In 1493, however, the map that Pope Pius II had given to Pienza three decades earlier was specifically identified as a Cosmographiam Ptolemei--a Ptolemaic map of the world.
Gridded with lines of latitude and longitude, the Ptolemaic map of the world ordered by Pope Pius II for Pienza in 1463 allowed the town's residents to visualize themselves spatially, no longer occupying an isolated position but now as part of a geographic whole.
of grist mill in the Orcia Valley provided for in the will of Pope Pius II.
In Siena, the ancestral home of the Piccolomini, Pope Pius II gave financial encouragement to his sister Caterina in the construction of the Palazzo della Papesse and to his nephews in the building of the Palazzo Todeschini Piccolomini together with its piazza and free-standing Piccolomini family loggia.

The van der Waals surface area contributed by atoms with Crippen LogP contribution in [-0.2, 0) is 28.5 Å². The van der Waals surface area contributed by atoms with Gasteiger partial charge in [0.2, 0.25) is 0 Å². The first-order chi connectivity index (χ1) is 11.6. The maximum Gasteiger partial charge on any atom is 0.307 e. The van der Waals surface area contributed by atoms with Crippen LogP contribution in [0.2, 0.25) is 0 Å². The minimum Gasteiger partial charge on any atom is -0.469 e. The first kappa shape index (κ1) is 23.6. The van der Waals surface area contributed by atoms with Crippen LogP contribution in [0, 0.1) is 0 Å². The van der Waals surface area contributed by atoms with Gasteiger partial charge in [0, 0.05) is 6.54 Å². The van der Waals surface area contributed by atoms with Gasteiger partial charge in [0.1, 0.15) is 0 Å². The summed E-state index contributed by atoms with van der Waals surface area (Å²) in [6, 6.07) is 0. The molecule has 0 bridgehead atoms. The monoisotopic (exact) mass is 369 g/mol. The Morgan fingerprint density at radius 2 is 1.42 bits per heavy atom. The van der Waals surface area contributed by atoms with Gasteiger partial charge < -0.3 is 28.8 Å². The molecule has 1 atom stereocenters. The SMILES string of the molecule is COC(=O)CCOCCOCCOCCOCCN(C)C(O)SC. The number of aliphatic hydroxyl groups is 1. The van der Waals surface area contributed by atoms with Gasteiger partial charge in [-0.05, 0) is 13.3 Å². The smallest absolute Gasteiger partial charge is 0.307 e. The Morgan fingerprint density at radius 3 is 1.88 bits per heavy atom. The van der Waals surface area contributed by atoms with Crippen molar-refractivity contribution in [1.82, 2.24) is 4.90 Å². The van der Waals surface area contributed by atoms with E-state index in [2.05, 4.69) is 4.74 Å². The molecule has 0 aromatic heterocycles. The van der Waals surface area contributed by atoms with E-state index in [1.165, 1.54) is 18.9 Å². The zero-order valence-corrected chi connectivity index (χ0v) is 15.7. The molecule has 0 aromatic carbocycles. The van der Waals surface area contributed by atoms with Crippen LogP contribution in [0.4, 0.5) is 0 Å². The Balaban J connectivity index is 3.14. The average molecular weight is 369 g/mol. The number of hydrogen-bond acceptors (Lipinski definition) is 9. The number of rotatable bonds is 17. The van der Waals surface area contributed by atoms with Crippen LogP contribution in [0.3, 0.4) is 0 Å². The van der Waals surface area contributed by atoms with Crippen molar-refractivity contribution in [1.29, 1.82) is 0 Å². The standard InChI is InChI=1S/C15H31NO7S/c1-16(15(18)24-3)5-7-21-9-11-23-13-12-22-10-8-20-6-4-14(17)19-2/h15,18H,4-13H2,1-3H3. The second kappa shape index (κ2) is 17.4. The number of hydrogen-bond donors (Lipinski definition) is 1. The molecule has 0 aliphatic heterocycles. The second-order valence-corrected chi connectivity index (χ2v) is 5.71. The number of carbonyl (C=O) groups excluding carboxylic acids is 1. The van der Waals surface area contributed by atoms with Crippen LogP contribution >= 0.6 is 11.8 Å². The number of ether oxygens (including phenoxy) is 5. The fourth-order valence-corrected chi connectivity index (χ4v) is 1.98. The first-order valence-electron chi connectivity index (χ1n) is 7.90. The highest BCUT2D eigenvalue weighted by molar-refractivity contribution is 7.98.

Nevertheless, despite, their preference for the urbanity of Siena, the Piccolomini (even, if often, in absentia) remained the dominant force in Pienza up until the middle of the twentieth century and, in a sense, still are through the architectural legacy bequeathed his native town by Pope Pius II Piccolomini.